On Jun 29, nerds around the world celebrated one of the most important birthdays in the annals of technology: our beloved iPhone turned 5 years old.
Has it really been that long? Is our cute little baby all grown up and ready for the first day of school? Let’s pause for a sec to list just a few of the ways this device has changed our lives.
- • 5 years ago, the App Store didn’t exist. Now? Companies are spending millions to steer us away from their own websites to download that App instead.
- • 5 years ago, we got our news from watching TV, listening to radio, or reading a newspaper. Now? We check our phones for Twitter feeds.
- • 5 years ago, we carried large video cameras to document our special occasions. Now? Most of us just whip out our phones and press “record”.
- • 5 years ago, we downloaded photos onto a flash memory card, which we clumsily inserted into a conversion device so we could view them on our computers. Now? We instantly post, email and share photos from our phones.
Why did smartphones take over the world? They’re super convenient, incredibly powerful… and they’re always with us. Their cameras have gotten so good that Cisco actually shut down its entire Flip Camera division, even though it made money. Why? Because they saw the writing on the wall and figured they couldn’t compete with smartphones in the long run.
But did the Ciscos of the world give up too soon? Is there something to be said for carrying an actual camera with you?
Could be. My oldest daughter recently went to sleep away camp. Smartphones are prohibited – for good reason – but the kids are encouraged to bring cameras. Faced with this mandate, I decided to research a few models. I was pleasantly surprised by what I found.
For starters, I learned that most point-and-click cameras now shoot photos and high-quality video. The model I purchased, the Canon Powershot D10 ($250 on Amazon), has a simple, one-click button that lets you toggle back and forth between photo and video mode. The images are great and the microphone is much more accurate than iPhones – because it faces outward, toward the people you are recording.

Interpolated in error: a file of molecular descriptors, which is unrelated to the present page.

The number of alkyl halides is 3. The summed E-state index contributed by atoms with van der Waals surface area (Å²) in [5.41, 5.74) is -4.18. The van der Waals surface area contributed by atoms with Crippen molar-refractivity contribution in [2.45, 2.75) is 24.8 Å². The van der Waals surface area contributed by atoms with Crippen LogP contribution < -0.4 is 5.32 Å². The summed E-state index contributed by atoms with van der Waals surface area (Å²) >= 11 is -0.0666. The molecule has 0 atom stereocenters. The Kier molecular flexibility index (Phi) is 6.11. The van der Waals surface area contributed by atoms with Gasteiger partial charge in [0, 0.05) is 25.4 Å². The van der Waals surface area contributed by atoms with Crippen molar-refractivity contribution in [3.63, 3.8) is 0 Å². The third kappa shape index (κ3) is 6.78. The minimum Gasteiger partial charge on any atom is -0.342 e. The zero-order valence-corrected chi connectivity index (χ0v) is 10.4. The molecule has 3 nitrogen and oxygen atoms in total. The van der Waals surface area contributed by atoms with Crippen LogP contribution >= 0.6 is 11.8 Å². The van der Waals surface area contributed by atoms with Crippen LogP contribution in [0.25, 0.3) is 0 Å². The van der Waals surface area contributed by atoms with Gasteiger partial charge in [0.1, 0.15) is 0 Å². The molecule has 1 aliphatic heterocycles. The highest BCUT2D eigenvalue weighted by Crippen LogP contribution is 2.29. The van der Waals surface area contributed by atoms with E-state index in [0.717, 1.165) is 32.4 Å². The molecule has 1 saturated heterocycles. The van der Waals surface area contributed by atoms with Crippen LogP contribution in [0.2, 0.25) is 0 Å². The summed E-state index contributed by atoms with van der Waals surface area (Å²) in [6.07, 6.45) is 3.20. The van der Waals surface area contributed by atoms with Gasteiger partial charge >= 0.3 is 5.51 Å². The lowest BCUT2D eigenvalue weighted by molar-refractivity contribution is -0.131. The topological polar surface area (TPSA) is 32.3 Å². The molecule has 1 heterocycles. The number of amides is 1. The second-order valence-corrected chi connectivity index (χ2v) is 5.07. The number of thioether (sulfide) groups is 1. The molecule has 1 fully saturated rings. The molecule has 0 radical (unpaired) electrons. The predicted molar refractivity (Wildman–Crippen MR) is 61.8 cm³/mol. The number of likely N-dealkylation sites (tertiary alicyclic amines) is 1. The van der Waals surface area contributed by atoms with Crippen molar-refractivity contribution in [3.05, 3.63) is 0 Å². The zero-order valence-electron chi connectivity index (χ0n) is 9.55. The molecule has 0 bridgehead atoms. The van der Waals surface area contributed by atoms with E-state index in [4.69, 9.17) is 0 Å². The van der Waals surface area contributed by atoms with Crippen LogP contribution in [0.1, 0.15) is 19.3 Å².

Another advantage of a dedicated camera is what I call “the sideways factor.” Most of us are used to holding our iPhones upright. This is a mistake. If you forget to turn the phone sideways when shooting video, you end up with a really narrow image, which looks terrible on TV or computers and cannot be re-formatted.
This is not an issue with traditional cameras, because their natural shooting position is sideways, in widescreen mode. This means you never need to think about whether you’re holding the device properly.
Another plus: while cameras still require you to store your images on a flash card, the price has come way down and storage capacity has gone way up. I purchased a set of two 8-gigabyte cards for only $22, which effectively equals the entire capacity of an iPhone. Not bad at all.
Finally, point-and-shoot cameras have become powerful. The Canon unit has a large, 2.5 inch LCD screen for accurate image previews. It has a real auto flash and 3x zoom, which blows away the typical smartphone. Best of all: it’s waterproof. I wouldn’t even dare to use my iPhone under water, even with one of those expensive cover accessories. With the Canon, my daughter is sending me lots of great photos from the lake and the pool.
Don’t get me wrong. I truly love my iPhone and will never give it up. But as this amazing piece of technology enters the second half of its first decade on Earth, my advice is this: don’t forget about that “old” digital camera either.